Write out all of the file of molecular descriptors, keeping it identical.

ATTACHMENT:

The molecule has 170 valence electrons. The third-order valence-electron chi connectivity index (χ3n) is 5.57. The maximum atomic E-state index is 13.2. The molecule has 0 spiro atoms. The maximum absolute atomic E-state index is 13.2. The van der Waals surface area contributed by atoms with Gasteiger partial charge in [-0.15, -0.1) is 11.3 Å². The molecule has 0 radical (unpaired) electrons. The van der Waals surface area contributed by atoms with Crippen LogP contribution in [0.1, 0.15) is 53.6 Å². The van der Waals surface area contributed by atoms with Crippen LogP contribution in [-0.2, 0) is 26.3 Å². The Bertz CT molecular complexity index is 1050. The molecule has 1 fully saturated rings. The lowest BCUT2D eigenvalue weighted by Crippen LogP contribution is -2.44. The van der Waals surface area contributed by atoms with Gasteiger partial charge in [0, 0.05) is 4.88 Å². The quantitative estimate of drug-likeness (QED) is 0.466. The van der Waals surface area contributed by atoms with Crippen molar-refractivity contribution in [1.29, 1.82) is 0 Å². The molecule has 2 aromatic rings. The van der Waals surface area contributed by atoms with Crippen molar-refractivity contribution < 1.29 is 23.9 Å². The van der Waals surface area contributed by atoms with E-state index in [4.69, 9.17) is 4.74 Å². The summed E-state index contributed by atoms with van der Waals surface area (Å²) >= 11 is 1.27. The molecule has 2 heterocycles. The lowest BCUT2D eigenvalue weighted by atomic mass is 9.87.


The molecule has 170 valence electrons. The third-order valence-electron chi connectivity index (χ3n) is 5.57. The maximum atomic E-state index is 13.2. The molecule has 0 spiro atoms. The maximum absolute atomic E-state index is 13.2. The van der Waals surface area contributed by atoms with Gasteiger partial charge in [-0.15, -0.1) is 11.3 Å². The molecule has 0 radical (unpaired) electrons. The van der Waals surface area contributed by atoms with Crippen LogP contribution in [0.1, 0.15) is 53.6 Å². The van der Waals surface area contributed by atoms with Crippen LogP contribution in [-0.2, 0) is 26.3 Å². The Bertz CT molecular complexity index is 1050. The molecule has 1 fully saturated rings. The lowest BCUT2D eigenvalue weighted by Crippen LogP contribution is -2.44. The van der Waals surface area contributed by atoms with Gasteiger partial charge in [0, 0.05) is 4.88 Å². The quantitative estimate of drug-likeness (QED) is 0.466. The van der Waals surface area contributed by atoms with Crippen molar-refractivity contribution in [1.29, 1.82) is 0 Å². The molecule has 2 aromatic rings. The van der Waals surface area contributed by atoms with Crippen molar-refractivity contribution < 1.29 is 23.9 Å². The van der Waals surface area contributed by atoms with E-state index in [4.69, 9.17) is 4.74 Å². The summed E-state index contributed by atoms with van der Waals surface area (Å²) >= 11 is 1.27. The molecule has 2 heterocycles. The lowest BCUT2D eigenvalue weighted by atomic mass is 9.87.